The Village Voice's great Running Scared blog has made another great "Clip Job" available, this time a review (of sorts) of Kerouac's The Dharma Bums written by Allen Ginsberg in 1958:
The next step (after the rejection of the original “Road”) was to redo the subject, chronological account of the hero’s life, in regular gothic-Melvillian prose.
That was started with one magic chapter about a Denver football field. But then K said, shove publishing and literary preconceptions, I want something I can read, some interesting prose, for my old age. “Visions of Neal” and “Dr. Sax” (1951-53) and another dozen subsequent books (prose, poetry, biography, meditation, translation, sketching, novels, nouvelles, fragments of brown wrapping paper, golden parchments scribbled at midnight, strange notebooks in Mexico and Desolation Peak and Ozone Park) follow.
Writing is like piano playing, the more you do it the more you know how to play a piano. And improvise, like Bach.
Not a mechanical process: the mechanical and artless practice would have been to go on writing regular novels with regular types form and dull prose. Well, I don’t know why I’m arguing.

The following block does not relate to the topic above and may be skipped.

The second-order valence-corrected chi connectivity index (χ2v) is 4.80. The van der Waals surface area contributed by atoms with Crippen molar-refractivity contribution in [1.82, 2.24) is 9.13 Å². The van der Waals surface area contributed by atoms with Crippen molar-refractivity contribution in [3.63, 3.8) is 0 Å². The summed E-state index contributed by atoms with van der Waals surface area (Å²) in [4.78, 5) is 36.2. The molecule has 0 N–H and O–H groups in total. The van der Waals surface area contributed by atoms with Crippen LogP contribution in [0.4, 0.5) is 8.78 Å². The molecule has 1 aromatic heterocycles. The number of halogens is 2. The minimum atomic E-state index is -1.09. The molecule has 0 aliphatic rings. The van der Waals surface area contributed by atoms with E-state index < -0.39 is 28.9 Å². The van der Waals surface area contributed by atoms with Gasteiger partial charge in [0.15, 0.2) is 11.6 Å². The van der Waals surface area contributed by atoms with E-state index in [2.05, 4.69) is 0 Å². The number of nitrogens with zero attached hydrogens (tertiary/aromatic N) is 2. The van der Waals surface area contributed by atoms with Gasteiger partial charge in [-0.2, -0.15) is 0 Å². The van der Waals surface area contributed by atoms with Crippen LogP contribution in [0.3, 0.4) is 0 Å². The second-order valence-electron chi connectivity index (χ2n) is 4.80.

Too many critics (all incomplete because they themselves do not know how to write). Pound said not to take advice from someone who had not himself produced a masterpiece.
Am I writing for The Village Voice or the Hearing of God? In a monster mechanical mass-medium age full of horrible people with wires in their heads; the explanation is hard to make, after everybody’s cash-conscious egotistical book-reviewing, trend-spotting brother has bespoke his own opinion.
It’s all gibberish, everything that has been said. There’s not many competent explainers. I’m not speaking of the Beat Generation, which after all is quite an Angelic Idea. As to what non-writers, journalists, etc., have made of it, as usual—well, it’s their bad poetry not Kerouac’s.